A report by Re/Max says Canada’s largest cannabis producers are being credited with micro-booms in some local economies, and the trickle-down effects are visible in nearby housing sales and price increases. This trend is more pronounced in Eastern Canada, where there’s a greater number of large-scale cannabis producers, says Re/Max.
In Smiths Falls, Ont., the abandoned Hershey factory was acquired by Canopy Growth, the largest cannabis producer in the world. It now employs 1,300 people and has a market value of more than $11 billion.
“The impact of Canopy Growth on Smiths Falls cannot be understated, and it’s growing,” says Christopher Alexander, EVP regional director, Re/Max of Ontario-Atlantic Canada. “The economy in the Rideau-St. Lawrence area is experiencing a boom, which is triggering home sales, which rose by 27.1 per cent year-over-year, and average prices increased 10.5 per cent. Demand is up and there’s a housing shortage in the region. We expect to see similar cannabis industry-related growth in other regions as well.”
Some markets to watch include Windsor-Essex, where Aphria has set up shop in nearby Leamington, Ont. and employs 1,000 people, says the report. The region saw September 2019 home sales increase 7.82 per cent and average prices rose 9.10 per cent year-over-year.
In Atlantic Canada, the area surrounding Wentworth, N.S. will be of interest, where Breathing Green Solutions is in operation, Re/Max says. Similarly, Atholville, N.B. is also experiencing a renaissance thanks to Zenabis Global Inc. employing more than 420 people from the town and neighbouring communities.
“The legal cannabis industry is already being credited with invigorating some lagging economies and as a result, those housing markets could soon see a flurry of activity,” Alexander says.
While Eastern Canada appears to be a hot spot for cannabis producers, and Western Canada has some large-scale facilities, the west is seeing a much heavier influx of cannabis retailers compared to Ontario and Atlantic Canada, says Re/Max. Calgary alone has more than 50 retail locations and Greater Vancouver has 23, whereas Toronto has only six. None of these markets have seen a meaningful impact on real estate activity or values. This is despite the results of a Re/Max consumer survey, which found that 65 per cent of Canadians would not like to live near cannabis retail stores.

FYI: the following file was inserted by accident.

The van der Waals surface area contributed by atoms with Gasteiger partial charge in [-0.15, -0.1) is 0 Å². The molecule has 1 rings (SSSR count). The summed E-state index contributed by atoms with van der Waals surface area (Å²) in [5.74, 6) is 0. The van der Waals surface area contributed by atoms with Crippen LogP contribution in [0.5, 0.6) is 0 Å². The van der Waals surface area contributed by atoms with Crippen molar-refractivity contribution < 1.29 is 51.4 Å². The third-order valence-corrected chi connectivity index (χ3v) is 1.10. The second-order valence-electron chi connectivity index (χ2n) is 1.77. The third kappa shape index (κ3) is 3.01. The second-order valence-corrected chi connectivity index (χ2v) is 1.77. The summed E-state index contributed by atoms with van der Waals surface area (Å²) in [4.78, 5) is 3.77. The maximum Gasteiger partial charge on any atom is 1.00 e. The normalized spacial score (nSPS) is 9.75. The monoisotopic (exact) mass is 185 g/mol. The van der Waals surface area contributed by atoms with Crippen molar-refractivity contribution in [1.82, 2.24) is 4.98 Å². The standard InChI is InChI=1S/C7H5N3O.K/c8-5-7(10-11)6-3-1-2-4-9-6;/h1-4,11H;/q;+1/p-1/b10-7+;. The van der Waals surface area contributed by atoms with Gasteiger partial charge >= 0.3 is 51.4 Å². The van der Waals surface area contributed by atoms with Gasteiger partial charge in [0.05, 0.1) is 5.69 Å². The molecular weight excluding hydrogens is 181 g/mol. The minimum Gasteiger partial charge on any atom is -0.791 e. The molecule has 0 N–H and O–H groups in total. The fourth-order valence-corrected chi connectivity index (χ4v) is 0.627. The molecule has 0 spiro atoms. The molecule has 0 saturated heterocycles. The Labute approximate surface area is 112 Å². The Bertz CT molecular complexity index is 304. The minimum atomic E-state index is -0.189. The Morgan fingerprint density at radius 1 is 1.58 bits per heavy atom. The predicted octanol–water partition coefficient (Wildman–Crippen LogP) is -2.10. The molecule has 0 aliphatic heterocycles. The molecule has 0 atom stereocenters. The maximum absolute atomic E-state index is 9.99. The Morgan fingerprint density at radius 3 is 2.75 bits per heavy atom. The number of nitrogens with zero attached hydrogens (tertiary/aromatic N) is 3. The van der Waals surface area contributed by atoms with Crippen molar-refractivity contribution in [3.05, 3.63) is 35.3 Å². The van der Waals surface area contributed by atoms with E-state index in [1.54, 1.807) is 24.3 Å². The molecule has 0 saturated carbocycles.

“It appears that there were a lot of anticipated reservations surrounding cannabis retail and the negative impacts on local property values that did not come to pass. We have not seen a decrease in home sales or prices that can be attributed to legal cannabis,” says Alexander. “In fact, the opposite may be true. As the retail footprint grows and diversifies into edibles and other formats, buyers and sellers may start to feel less resigned.”
A Re/Max consumer survey conducted by Leger found that 21 per cent of Canadians already live in proximity to a retail outlet and 72 per cent say living near one is not a factor in their decision to move.
“The increasing number of retail cannabis stores in Calgary shows no signs of stopping, with city officials having approved more than 200 since legalization,” says Elton Ash, regional EVP, Re/Max of Western Canada. “The presence of more stores may influence how home buyers approach certain neighbourhoods.
“Even with changed attitudes, however, the idea of NIMBYism still looms in the background,” says Ash. “But for the time being, acceptance and adoption seems to have been pretty positive.”
The survey says just 31 per cent of respondents say that having a retail cannabis store in the neighbourhood would deter them from purchasing a home. Twenty-five per cent say they would move if a cannabis store opened up in their neighbourhood, but 44 per cent say they would like to live near a cannabis store.